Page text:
Since 1987, Jan Eric Visser has been transforming his inorganic household refuse into autonomous works of art. His sculptures are the result of a simple yet effective process, creating new shapes by assembling waste materials and wrapping them in waste paper pulp. Once impregnated with wax and softly polished, the objects take on a new identity. Though the shapes may look vaguely familiar, they never lose their enigmatic character.
Visser’s working method opens the door widely to formal diversity. However, the forms are hardly ever anticipated. Although the garbage - found in his bin, or incidentally gathered outside - is always the guiding principle, the artwork more or less emerges from the waste, presenting itself to the artist. Visser likes to refer to this procedure as ‘Form Follows Garbage’. Trying hard to keep up with the pace of his bin filling up, Visser considers his sculptures 'stages' in a continuous process.
The works are separate entities appealing to the viewer's sensitivity to relate to the object, as well as to his or her readiness for making own associations. The artist himself considers his choice of material to be “a metaphor for the inability of mankind to truly comprehend anything”. For this reason, Visser's works are hardly ever titled: ideally his work goes beyond the domain of language and its conditioned response.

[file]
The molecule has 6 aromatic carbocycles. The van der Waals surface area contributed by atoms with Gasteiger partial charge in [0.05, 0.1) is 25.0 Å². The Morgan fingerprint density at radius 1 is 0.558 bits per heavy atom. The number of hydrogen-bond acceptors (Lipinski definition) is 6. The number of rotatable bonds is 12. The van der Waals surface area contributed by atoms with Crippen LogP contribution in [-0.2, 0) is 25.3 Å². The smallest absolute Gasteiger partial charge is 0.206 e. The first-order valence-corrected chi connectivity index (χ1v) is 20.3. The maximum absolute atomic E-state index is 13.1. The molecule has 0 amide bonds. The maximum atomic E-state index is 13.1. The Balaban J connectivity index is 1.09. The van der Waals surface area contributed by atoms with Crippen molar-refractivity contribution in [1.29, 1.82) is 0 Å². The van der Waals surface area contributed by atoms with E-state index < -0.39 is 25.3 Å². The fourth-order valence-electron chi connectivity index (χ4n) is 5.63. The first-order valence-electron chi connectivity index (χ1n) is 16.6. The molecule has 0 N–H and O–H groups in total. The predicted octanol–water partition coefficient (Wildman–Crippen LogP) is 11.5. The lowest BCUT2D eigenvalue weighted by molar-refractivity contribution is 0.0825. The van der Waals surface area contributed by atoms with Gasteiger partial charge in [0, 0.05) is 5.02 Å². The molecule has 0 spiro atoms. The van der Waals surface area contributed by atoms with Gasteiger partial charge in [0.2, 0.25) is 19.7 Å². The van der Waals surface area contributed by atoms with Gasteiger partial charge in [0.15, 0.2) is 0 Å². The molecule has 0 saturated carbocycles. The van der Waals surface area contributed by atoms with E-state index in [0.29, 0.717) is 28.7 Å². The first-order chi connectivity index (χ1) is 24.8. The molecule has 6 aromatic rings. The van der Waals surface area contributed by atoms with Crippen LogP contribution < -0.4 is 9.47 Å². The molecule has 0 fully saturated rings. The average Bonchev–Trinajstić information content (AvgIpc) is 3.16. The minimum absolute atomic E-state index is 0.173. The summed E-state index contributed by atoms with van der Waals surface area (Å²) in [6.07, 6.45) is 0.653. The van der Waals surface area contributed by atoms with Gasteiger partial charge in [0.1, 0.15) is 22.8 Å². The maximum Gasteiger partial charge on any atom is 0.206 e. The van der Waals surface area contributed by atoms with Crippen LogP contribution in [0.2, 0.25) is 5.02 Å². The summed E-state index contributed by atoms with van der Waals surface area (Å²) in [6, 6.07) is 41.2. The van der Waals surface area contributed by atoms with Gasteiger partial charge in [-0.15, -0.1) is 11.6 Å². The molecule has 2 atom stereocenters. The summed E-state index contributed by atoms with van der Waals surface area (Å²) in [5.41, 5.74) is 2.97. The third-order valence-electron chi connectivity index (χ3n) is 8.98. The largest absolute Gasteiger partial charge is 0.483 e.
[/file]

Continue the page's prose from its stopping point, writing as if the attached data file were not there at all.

Lately, also the transportation boxes become pedestals matching the sculptures. Filled with inorganic garbage they have become an inherent feature of the work interacting with the sculpture.
Recently, Jan Eric Visser realized two outdoor sculptures of assembled litter packaged in Aquadyne. This new material of recycled waste plastic allows for the rooting of plants: even vegetables can be grown on it. The first of these works, Aquadyne Sculpture (2008), was shown by Li Edelkoort in Museum 21_21 Design Sight in Tokyo and Design Museum Holon as part of her exhibition POST FOSSIL- excavating 21st century creation. The second one, Roteb Eco Monument (2011), was commissioned by the City of Rotterdam and realized in co-creation with some 80 workers of Roteb, the Municipal Waste Department.